Pan European Networks - Government - page 203

Pan European Networks: Government
07
203
ENVIRONMENT
PROFILE
In the future it is possible that the most effective way to reduce
the impact of INS as a whole is to focus efforts in these ‘hotspot’
areas, where you are most likely to prevent new INS establishing.
All of this information will be invaluable to national and regional
level policy makers, who should be able to use it to maximise the
effectiveness of any policy instruments they alter or create in order
to comply with the new legislation on this topic, which should be
ratified by the European Parliament in the near future. RINSE is
now working to ensure that the results of this work are seen by as
many of the key decision makers as possible.
Embedding best practice
RINSE also facilitates the transfer of knowledge from scientific
experts who carry out research on INS management and impacts,
to those who carry out control and mitigation work ‘in the field’.
This is done through a number of ‘Best Practice’ workshops, and
associated literature, as well as written case studies and new
management toolkits. The first of the workshops was held in July
2013, and focused on the control of invasive mammals and
geese, bringing together almost 100 individuals from across the
RINSE area in Ghent, where RINSE partners RATO and INBO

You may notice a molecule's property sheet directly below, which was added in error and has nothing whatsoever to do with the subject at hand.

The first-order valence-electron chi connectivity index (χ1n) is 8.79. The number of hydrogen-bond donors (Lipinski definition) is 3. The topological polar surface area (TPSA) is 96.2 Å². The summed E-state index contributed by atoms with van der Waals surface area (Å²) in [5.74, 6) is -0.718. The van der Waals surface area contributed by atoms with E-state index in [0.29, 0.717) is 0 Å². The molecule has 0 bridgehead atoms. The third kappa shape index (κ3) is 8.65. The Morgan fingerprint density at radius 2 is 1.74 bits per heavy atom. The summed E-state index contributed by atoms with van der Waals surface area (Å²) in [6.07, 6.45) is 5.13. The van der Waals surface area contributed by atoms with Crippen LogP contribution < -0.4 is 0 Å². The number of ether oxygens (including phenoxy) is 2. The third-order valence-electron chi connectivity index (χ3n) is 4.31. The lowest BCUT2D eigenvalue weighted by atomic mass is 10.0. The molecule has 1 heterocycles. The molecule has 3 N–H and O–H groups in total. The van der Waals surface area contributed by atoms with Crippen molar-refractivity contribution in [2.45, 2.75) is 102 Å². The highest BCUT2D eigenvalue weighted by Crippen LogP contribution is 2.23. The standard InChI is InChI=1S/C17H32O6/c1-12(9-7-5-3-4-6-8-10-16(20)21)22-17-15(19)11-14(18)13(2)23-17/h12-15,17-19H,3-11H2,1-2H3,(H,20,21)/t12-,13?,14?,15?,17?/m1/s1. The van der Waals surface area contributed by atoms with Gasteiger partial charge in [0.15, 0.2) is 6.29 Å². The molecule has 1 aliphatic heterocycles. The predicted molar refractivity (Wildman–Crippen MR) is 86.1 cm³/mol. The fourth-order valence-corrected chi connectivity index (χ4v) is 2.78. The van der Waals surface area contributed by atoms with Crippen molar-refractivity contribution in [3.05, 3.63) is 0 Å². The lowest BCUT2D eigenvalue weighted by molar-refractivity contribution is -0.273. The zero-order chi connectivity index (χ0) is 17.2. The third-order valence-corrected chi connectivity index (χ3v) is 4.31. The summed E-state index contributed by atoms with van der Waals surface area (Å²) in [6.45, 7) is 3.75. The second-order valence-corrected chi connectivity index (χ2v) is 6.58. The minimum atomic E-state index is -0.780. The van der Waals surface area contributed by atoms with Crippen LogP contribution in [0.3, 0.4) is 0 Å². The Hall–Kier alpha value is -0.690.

hosted this groundbreaking event.
Empowering individuals
RINSE is working to increase awareness of INS amongst European
citizens and engage them in activities to reduce the impacts of
these species.
One area that anyone can help in is gathering data ‘in the field’. To
effectively control INS across Europe, it is essential we have up-to-
date and accurate information on their distribution. However,
much of the data available to date, is unverified, outdated and
lacking a precise geographic reference. To address this, RINSE has
developed a Smartphone app – ‘That’s Invasive!’ – a library of
species biology, ecology and impacts of over 35 invasive non-
native species that are found within Europe.
Taking advantage of the inbuilt GPS in smart phones, users can
submit geo-tagged photographs of INS which are then verified by
an expert. Consequently, data obtained from ‘That’s Invasive!’ will
be a reliable and accurate source of distribution data about INS
across Europe and enable the co-ordination of control and
eradication programmes.
RINSE has also supported the further development of Q-Bank, an
online resource which utilises image-driven identification tools to
help users identify invasive plants. Developed in the Netherlands,
this resource is now usable by any of the countries involved in the
RINSE project.
As you will now have come to appreciate, RINSE is an ambitious
and wide ranging collaboration, with many diverse but
interconnected components. Despite the project ending in 2014,
we aim to establish a cross-border network of experts that will
remain for years to come, embed science-based policies within
key players in our region, raise awareness of the risks and impacts
of these species across a wide range of stakeholder groups and
create a comprehensive catalogue of guidance materials on the
management of these species. If we are to succeed in reducing
the spread and impact of these species in the future then closer
cross-border co-operation is essential.We hope that RINSE will
have gone some way towards making that happen.
Mike Sutton-Croft
RINSE Technical Co-ordinator
tel: +44 (0)1603 228977
Delegates at the Best Practice Workshop on the control of invasive
mammals and geese (Credit: Corin Pratt)
That’s Invasive! being used in the field (Credit: Mike Sutton-Croft)
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